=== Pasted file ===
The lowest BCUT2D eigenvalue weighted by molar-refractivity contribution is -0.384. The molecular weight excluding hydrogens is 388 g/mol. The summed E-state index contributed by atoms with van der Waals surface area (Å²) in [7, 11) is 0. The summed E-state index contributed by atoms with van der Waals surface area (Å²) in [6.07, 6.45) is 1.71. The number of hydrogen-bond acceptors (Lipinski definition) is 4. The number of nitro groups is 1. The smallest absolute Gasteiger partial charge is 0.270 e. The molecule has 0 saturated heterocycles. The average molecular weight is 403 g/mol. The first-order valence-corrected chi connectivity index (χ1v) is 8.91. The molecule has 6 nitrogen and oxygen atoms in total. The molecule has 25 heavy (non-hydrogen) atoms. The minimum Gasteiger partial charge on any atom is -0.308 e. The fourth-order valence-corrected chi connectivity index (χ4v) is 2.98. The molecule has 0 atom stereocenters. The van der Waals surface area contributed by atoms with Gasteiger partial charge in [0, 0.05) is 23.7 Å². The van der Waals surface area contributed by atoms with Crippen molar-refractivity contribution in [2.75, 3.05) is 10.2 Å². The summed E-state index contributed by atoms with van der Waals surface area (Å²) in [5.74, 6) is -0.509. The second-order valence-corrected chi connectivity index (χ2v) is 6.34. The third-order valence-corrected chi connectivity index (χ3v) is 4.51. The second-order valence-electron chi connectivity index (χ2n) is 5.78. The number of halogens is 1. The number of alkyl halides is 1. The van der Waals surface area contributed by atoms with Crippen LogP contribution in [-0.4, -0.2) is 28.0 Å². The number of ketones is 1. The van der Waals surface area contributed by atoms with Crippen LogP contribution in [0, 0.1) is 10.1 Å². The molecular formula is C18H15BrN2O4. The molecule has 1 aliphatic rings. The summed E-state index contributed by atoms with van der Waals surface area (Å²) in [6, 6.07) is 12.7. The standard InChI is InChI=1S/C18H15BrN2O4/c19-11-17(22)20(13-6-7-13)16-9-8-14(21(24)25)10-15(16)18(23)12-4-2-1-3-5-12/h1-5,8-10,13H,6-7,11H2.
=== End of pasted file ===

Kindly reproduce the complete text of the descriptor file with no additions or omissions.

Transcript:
The lowest BCUT2D eigenvalue weighted by molar-refractivity contribution is -0.384. The molecular weight excluding hydrogens is 388 g/mol. The summed E-state index contributed by atoms with van der Waals surface area (Å²) in [7, 11) is 0. The summed E-state index contributed by atoms with van der Waals surface area (Å²) in [6.07, 6.45) is 1.71. The number of hydrogen-bond acceptors (Lipinski definition) is 4. The number of nitro groups is 1. The smallest absolute Gasteiger partial charge is 0.270 e. The molecule has 0 saturated heterocycles. The average molecular weight is 403 g/mol. The first-order valence-corrected chi connectivity index (χ1v) is 8.91. The molecule has 6 nitrogen and oxygen atoms in total. The molecule has 25 heavy (non-hydrogen) atoms. The minimum Gasteiger partial charge on any atom is -0.308 e. The fourth-order valence-corrected chi connectivity index (χ4v) is 2.98. The molecule has 0 atom stereocenters. The van der Waals surface area contributed by atoms with Gasteiger partial charge in [0, 0.05) is 23.7 Å². The van der Waals surface area contributed by atoms with Crippen molar-refractivity contribution in [2.75, 3.05) is 10.2 Å². The summed E-state index contributed by atoms with van der Waals surface area (Å²) in [5.74, 6) is -0.509. The second-order valence-corrected chi connectivity index (χ2v) is 6.34. The third-order valence-corrected chi connectivity index (χ3v) is 4.51. The second-order valence-electron chi connectivity index (χ2n) is 5.78. The number of halogens is 1. The number of alkyl halides is 1. The van der Waals surface area contributed by atoms with Crippen LogP contribution in [-0.4, -0.2) is 28.0 Å². The number of ketones is 1. The van der Waals surface area contributed by atoms with Crippen LogP contribution in [0, 0.1) is 10.1 Å². The molecular formula is C18H15BrN2O4. The molecule has 1 aliphatic rings. The summed E-state index contributed by atoms with van der Waals surface area (Å²) in [6, 6.07) is 12.7. The standard InChI is InChI=1S/C18H15BrN2O4/c19-11-17(22)20(13-6-7-13)16-9-8-14(21(24)25)10-15(16)18(23)12-4-2-1-3-5-12/h1-5,8-10,13H,6-7,11H2.